The one thing that sets the Ion (and a few other Xperia smartphones also) apart from others is the dedicated camera hardware button. From working on almost any app and even from the lock screen, the camera app is only a half-second press of the camera button away. Although the camera app can also be accessed through the lock screen soft key, the physical key was faster to access.
The dedicated key activates the camera, activates auto-focus and even detects the scene (if it was configured to be on the auto-scene mode from the last time you used the camera) and clicks the picture in about a couple of seconds. It turned out to be quite useful when I had to just whip the phone out of my pocket and capture a frame that want going to last long enough.
The camera also features the 3D sweep panorama mode. The front camera is a 1.3 meg shooter, with 720p @ 30fps video capability, which I learnt (not from my usage but from the people who I Skyped with), produces clear images during video calls.
The HD Story
Sony’s Mobile Bravia engine leaves an impression, in High Definition. The Reality HD Display, coupled with the rich audio experience, watching HD videos on the Xperia Ion was a pleasure. I watched 5 episodes of Scrubs on 720p resolution, back to back, and the video output was quite good. The frames were rendered without any interruption, the picture quality was clear and the colours were rich.
Using the Ion
In an ideal world, I would want this entertainer to go on an on. Sadly, this Ion holds less charge that I would want it to. With all social network syncing (Twitter, Facebook, Timescape, Whatsapp), one synced email address, a little bit of surfing, some map usage and using the Walkman for sometime, left the Ion without any charge in about 12-13 hours. The performance could’ve been better if I had not switched 3G data on intermittently, but I’m guessing in regular conditions it should retain enough juice for about 15 hours.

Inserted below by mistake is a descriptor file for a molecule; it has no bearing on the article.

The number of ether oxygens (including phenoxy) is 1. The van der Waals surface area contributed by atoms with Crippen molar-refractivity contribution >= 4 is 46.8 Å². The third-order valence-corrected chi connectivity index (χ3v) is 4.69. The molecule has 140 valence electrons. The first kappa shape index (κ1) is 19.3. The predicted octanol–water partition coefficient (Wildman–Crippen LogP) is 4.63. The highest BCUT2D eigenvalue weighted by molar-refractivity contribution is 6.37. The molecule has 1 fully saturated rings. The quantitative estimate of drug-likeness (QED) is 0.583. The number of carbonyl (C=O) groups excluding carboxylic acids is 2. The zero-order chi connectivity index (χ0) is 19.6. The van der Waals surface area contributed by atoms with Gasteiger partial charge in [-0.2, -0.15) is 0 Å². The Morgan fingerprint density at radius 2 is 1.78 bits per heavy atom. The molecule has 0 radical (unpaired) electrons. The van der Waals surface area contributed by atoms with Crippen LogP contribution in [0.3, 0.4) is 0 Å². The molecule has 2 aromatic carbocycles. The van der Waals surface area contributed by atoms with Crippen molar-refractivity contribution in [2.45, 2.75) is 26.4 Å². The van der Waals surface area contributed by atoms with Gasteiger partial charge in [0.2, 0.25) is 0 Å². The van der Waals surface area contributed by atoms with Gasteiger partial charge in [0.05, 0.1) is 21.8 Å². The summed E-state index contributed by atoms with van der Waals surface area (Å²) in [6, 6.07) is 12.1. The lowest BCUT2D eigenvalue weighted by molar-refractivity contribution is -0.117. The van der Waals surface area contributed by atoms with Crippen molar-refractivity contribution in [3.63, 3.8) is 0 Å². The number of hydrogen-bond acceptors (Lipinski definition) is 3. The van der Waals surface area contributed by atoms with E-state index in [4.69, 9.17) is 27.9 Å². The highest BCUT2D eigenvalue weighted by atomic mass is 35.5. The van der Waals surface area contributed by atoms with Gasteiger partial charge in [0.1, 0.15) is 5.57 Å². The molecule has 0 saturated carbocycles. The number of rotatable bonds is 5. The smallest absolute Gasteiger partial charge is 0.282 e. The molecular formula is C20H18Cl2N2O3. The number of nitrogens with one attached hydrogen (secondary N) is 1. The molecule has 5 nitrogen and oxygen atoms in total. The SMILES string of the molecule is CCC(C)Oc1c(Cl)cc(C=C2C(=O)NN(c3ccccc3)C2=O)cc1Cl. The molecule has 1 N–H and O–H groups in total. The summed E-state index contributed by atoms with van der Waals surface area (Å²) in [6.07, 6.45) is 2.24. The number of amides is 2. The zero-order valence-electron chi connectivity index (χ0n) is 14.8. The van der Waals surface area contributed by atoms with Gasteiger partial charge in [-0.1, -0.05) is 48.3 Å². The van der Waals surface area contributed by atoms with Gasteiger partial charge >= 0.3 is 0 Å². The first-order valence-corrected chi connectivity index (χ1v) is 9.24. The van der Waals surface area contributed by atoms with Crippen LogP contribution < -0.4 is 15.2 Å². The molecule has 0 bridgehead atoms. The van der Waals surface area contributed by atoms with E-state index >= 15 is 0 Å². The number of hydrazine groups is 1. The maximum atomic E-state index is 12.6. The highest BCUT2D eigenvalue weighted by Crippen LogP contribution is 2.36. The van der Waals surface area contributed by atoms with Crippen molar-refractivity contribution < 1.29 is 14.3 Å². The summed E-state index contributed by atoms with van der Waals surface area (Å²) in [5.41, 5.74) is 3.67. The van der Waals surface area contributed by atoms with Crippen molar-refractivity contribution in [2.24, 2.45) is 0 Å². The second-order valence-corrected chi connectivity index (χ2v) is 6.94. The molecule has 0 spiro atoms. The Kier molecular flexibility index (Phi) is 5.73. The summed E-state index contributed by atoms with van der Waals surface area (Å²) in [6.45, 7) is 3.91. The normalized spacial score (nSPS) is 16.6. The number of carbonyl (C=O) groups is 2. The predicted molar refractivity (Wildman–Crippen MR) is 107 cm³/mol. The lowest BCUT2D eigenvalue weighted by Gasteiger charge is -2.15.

Being marginally larger than the Xperia S, typing on the Ion’s soft keys is also slightly more comfortable. The keyboard is also customisable, with swipe recognitions and the option to switch to voice typing with the press of one soft key. The haptic response is also quite good.
The notification light is slightly disappointing. It isn’t as bright and big as it should be, to ‘notify’ us about missed calls and new emails.
Although the Ion is more or less the Xperia S in a bigger body with a bigger screen and a better version of the OS, it is still a very different phone when it comes to the style factor. It still carries forward some of the problems that the NXT series is known for, like heating up, average battery life and not having enough ICS based features (like screenshot shortcuts), but all in all, it is a must-have for someone who loves entertainment on the go. With its rich audio and video quality, it can keep you entertained.
I would’ve loved to see this phone as Sony’s flagship phone for sometime, but with the Xperia T’s announcement at IFA Berlin 2012, new specs and features along with Sony’s usual entertainment based USP might land in your palms in a few months’ time.
Love – Great camera, rich HD multimedia experience
Hate – Average battery life, UI is still the same old